The situation of couples at odds about whether to circumcise is becoming increasingly common. Years ago, few people in the U.S. were talking about circumcision and almost everyone was doing it. Today circumcision rates have plummeted. According to the Centers for Disease Control and Prevention, in 2010 the rate of hospital circumcision in the United States was just 55%. There is more media attention over the issue as people are becoming increasingly aware of circumcision's many harms. The 2011 film What to Expect When You’re Expecting took a humorous approach to one a couple’s disagreement over whether to circumcise. In real life, it’s never funny.
2. Try to hear what’s right about what your partner is saying. Don’t listen just to refute. You might find there are deep issues at work, such as who’s in control in the relationship, the desire for approval, and personal perceptions about what “looks better.” If you can identify and resolve underlying issues, it might be helpful.
People make a big fuss about how “awful” it would be to get circumcised as an adult. In fact, adult circumcision is considered a minor outpatient procedure. In addition to wanting the procedure and giving consent:
- An adult can provide information about pain level, so it can be adequately controlled during and after surgery. Pain relief in infants is far more complicated, dangerous, and is rarely given after surgery, if at all.
- Doctor and patient can discuss how much skin should be removed for the desired cosmetic and functional outcome. It's also easier to determine the amount of skin that should be removed on an adult, since one does not have to "guess" about penis size.
- In an adult, the post-surgical wound is not continually coming into contact with a urine and feces soaked diaper, which causes pain and increases the risk of infection.
4. Although brit milah has been practiced by Jews for thousands of years and is a very significant religious act, it’s being born to a Jewish mother that conveys lineage according to rabbinic law, not a man's circumcision status. There are also plenty of Jewish reasons not to circumcise. Jewish parents who feel circumcision is very important should think about why. If it’s about demonstrating a commitment to Judaism, this can be accomplished in many other ways, that may be much more significant. Synagogue affiliation and participation, sending the kids to Hebrew school, and celebrating Shabbat are all ways that Jewishness can be affirmed.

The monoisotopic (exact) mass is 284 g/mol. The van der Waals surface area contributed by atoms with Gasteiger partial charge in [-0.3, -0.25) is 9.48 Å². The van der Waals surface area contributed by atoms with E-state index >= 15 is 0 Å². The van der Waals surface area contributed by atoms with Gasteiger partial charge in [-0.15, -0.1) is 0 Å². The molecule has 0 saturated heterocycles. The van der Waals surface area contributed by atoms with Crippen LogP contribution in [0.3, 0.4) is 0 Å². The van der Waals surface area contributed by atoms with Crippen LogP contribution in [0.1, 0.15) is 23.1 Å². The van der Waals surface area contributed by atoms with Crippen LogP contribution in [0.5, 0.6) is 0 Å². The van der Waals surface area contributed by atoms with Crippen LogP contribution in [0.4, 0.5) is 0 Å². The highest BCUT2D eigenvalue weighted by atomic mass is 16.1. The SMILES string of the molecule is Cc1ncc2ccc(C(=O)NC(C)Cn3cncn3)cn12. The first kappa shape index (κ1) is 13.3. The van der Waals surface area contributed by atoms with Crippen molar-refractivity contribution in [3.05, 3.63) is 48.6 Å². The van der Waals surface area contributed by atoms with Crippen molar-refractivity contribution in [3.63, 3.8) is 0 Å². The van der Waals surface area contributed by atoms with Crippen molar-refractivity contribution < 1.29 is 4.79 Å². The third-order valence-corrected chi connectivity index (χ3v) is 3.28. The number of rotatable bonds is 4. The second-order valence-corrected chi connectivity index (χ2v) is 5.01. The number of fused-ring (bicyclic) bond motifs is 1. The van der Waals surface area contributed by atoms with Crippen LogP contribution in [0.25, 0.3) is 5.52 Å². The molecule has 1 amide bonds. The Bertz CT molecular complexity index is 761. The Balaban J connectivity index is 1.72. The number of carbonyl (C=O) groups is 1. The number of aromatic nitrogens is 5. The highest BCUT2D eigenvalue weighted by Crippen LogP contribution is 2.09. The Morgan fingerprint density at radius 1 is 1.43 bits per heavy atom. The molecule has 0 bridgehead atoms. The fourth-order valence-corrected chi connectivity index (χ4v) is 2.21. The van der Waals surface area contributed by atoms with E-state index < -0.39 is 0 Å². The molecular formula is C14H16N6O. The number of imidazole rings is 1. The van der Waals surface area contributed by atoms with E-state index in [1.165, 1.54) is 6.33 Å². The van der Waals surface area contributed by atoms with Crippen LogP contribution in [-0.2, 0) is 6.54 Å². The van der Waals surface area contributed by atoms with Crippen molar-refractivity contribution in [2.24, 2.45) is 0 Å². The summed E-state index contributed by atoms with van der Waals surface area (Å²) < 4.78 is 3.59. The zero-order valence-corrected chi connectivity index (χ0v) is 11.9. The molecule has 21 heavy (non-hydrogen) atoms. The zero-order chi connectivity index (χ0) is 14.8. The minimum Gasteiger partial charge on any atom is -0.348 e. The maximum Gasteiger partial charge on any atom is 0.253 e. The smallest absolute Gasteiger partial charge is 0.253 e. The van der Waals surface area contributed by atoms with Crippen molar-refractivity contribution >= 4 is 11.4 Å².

If you must circumcise, insist on anesthesia, be present during the operation, and comfort the baby immediately. Know who is doing the surgery beforehand and make sure they are experienced. Medical residents perform circumcisions as a right of passage, usually having only watched one. If a mohel is doing the procedure, insist on sterile conditions and make sure there is never direct oral to genital contact. You might want to think about asking for a “loose cut”—that is, make sure the circumciser leaves extra shaft skin to ensure adult erections are not tight and painful. This is a common problem with brit milah men don't often discuss. A loose cut removes the highly innervated ridged band, with its ability to close over the glans, but it’s still preferable to a tight circumcision. Some disagree with the logic of loose cuts, however.
Please note that according to Jewish law, the entire frenulum and foreskin must be obliterated and therefore a loose cut isn’t kosher. However many Jews circumcise in a hospital in the absence of religious ritual anyway, so this might not be a concern for you. With a loose cut, during healing, it is essential to retract any excess skin back behind the glans during diaper changes and apply Vaseline each time so no adhesions or skin bridges form. This should be done for several months, longer than is routinely advised, as the extra skin wants to reattach itself to the glans.